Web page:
Exactly seven years ago, I accompanied a bunch of Weasels to the Union Chapel in Islington where we watched and listened to an amazing concert performance of Hadestown by Anais Mitchell. We had been introduced to the album by John back at Weasels Afloat 2010 and it became a bit of a firm favourite with all of us.
(I don’t know about the others but it also introduced me to the wonderful Thea Gilmore who has a voice and songwriting talent to be reckoned with.)
I’ll often play the album and it instantly takes me back to those incredibly uncomfortable pews and the brilliant concept that was Hadestown. And today, we went one level higher.
But first we need to journey back to May 2018 when John sent around a general Weasel email notifying us of the imminent production of a full scale Hadestown performing in the Olivier Theatre in January 2019. Naturally I wanted in and ordered a ticket, as did five others. And today was the day of reckoning.
John suggested meeting in the Hole in the Wall at Waterloo, a pub I know well as a meeting place for Aldershot fans on their way to London away matches. The front bar is lovely though and that’s where we met up. Well, after Lindy grabbed John, saving him from the wrath of a few thousand FA cup football fans crammed into the darker reaches of the pub.
We had a few ales (they actually had TEA on tap which is always a pleasure to find) and they all ate some carbs before we all headed down to the National under Madame E’s
inexpert navigation. (Her phone makes rather odd choices.)
Eventually we were happily sat in the front row of the upper circle, eager in anticipation, waiting for the show to begin.
And I can only say how utterly brilliant it was. The cast was superb, the band amazing.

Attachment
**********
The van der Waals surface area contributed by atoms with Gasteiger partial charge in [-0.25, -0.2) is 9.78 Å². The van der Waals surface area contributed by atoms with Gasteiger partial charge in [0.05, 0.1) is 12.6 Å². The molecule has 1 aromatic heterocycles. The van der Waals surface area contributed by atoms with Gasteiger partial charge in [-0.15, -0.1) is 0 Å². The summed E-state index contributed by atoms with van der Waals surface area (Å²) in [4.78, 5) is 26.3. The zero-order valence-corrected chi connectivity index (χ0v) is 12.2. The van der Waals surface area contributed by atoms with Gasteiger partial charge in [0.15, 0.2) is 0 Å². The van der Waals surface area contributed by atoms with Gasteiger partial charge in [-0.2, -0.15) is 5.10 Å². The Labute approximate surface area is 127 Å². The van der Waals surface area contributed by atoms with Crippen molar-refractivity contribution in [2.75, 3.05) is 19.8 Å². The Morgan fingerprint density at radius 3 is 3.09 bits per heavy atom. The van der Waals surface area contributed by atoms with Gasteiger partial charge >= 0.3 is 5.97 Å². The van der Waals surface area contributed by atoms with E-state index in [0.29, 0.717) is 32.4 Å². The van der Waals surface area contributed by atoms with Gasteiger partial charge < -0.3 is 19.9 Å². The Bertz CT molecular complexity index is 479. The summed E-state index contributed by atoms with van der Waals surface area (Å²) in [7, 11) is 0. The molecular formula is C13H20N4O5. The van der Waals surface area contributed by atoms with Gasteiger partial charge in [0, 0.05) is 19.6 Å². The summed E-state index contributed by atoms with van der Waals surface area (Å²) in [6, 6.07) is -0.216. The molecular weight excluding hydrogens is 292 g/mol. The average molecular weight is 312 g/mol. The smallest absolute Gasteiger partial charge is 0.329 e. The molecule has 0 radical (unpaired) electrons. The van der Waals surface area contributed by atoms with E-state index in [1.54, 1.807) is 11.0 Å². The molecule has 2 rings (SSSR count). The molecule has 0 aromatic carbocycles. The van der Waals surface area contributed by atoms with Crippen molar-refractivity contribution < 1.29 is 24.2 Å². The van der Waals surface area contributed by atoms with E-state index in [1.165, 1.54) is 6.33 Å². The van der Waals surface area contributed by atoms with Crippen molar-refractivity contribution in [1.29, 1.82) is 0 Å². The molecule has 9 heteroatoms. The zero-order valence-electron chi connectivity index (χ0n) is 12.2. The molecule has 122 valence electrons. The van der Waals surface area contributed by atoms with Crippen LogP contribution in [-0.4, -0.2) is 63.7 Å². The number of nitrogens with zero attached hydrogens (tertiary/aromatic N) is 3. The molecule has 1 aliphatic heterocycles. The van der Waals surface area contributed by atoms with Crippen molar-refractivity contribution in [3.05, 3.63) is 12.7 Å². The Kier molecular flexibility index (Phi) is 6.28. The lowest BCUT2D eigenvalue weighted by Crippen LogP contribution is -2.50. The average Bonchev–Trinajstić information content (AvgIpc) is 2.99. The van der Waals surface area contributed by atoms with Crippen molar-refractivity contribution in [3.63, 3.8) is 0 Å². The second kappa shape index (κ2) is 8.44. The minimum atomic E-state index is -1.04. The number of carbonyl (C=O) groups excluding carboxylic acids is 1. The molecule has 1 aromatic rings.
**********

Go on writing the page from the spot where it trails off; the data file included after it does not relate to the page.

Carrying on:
The three fates, Carly Mercedes Dyer, Gloria Onitiri and Rosie Fletcher in delightful harmony ala Andrew Sisters, were extraordinary. The impossibly deep voice of Patrick Page, plunged us deep underground into his evil Hadestown. The wonderful Amber Gray as the boisterous Persephone was perfect with her returning of spring and summer. The very high voice of Reeve Carney as Orpheus and the innocent delight of Eva Noblezada as Eurydice, perfectly matched as the silly young lovers.
But, most of all, the unbelievably cool André De Shields as the silver suited Hermes. You couldn’t take your eyes away from this amazing man. He gripped the audience to such an extent that following the curtain calls, all he had to do was put one finger to his lips and the once screaming, stamping, clapping audience was hushed as the cast sang one last, quiet song. It was an exercise in masterful stagecraft.
And the chorus was also amazing; full of life, giving the show everything they had. It was exhausting to watch and a gift from them all. And the band. The whole thing was so much more than the sum of its parts. Without any cog, the show would not have worked so well.
The show is off to Broadway soon and I hope it sells out every night because it deserves to.